25th March 18:31
post-mastectomy radiotherapy should be the same for males and females (mastectomy cancer tumor breast cancer)
By David Douglas
NEW YORK (Reuters Health) - A study shows that men with breast cancer are
not at increased risk for relapse after mastectomy compared to women with
breast cancer and therefore should be treated using the same guidelines as
Yes, men do develop breast cancer, but it is fairly rare. In most
countries, about 1 of every 100 cases of breast cancer occur in men.
In women with breast cancer, post-mastectomy radiation is guided by
specific indications such as tumor size. But in men with breast cancer,
radiation is routinely given after mastectomy because the smaller male
breast makes it harder for surgeons to leave a clear margin of healthy
tissue when they remove the cancer, so men are thought to be at increased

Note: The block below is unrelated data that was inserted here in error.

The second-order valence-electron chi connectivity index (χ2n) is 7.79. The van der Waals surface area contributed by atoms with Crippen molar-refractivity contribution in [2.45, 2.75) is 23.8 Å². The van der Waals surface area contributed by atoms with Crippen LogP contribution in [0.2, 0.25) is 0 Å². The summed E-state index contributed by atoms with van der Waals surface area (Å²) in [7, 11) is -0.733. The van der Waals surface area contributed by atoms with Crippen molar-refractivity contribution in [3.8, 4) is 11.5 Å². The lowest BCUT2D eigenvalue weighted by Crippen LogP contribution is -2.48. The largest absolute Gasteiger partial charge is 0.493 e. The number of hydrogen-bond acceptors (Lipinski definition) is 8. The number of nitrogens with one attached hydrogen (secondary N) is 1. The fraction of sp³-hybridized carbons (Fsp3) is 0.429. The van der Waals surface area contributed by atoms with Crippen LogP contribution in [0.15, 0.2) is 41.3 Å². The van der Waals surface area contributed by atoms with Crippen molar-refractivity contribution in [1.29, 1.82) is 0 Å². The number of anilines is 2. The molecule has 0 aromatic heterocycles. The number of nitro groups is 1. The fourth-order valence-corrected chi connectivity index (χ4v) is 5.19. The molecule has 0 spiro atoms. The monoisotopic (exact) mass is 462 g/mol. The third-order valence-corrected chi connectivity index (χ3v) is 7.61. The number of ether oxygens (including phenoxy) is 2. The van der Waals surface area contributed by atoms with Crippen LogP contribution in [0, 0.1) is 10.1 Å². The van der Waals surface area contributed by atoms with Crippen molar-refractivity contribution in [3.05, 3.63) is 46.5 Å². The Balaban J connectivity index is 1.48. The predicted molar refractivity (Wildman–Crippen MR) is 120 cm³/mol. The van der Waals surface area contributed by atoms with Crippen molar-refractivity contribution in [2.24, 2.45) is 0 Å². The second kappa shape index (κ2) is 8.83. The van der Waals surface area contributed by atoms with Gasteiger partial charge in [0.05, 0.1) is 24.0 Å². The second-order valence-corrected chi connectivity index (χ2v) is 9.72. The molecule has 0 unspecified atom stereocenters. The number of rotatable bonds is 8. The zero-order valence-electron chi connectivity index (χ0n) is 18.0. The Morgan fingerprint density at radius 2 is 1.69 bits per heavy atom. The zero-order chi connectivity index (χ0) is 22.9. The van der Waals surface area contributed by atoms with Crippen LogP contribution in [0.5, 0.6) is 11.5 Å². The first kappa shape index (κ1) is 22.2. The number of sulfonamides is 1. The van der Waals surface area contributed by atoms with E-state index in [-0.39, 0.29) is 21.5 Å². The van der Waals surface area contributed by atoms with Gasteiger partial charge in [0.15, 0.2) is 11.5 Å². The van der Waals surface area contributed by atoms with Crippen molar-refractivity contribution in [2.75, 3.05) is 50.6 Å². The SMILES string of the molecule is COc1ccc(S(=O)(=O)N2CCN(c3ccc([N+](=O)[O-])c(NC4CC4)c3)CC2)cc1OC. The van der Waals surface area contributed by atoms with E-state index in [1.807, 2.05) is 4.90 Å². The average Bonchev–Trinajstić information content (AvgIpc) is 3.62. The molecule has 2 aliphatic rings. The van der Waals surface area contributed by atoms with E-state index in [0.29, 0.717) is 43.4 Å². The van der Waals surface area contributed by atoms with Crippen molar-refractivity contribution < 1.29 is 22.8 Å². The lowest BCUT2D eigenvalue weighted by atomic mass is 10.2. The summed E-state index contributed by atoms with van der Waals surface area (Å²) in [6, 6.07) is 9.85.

risk for cancer recurrence in the breast area.
The outcome of the current study "challenges the idea that males with
breast cancer should be treated with more aggressive local therapy purely
on the basis of ***," Dr. Graham Macdonald told Reuters Health.
Macdonald, from the Aberdeen Royal Infirmary, UK, and Canadian colleagues,
examined data on 4181 women and 60 men with invasive breast cancer who had
undergone total mastectomy as primary therapy.
Men were almost 6 times more likely than women to have radiotherapy after
mastectomy, even when other "confounding" factors were accounted for, the
authors report in the Annals of Oncology, a medical journal.
Of note, gender was not a prognostic factor for recurrence, breast-cancer
specific survival or overall survival. Local recurrence was significantly
associated with tumor size and grade, involvement of the lymph nodes and
the presence of vascular space invasion.
These findings, Macdonald concluded, should "reassure physicians involved
in breast cancer care that the indications for post-mastectomy
radiotherapy should be the same for males and females."
SOURCE: Annals of Oncology June 22, 2005.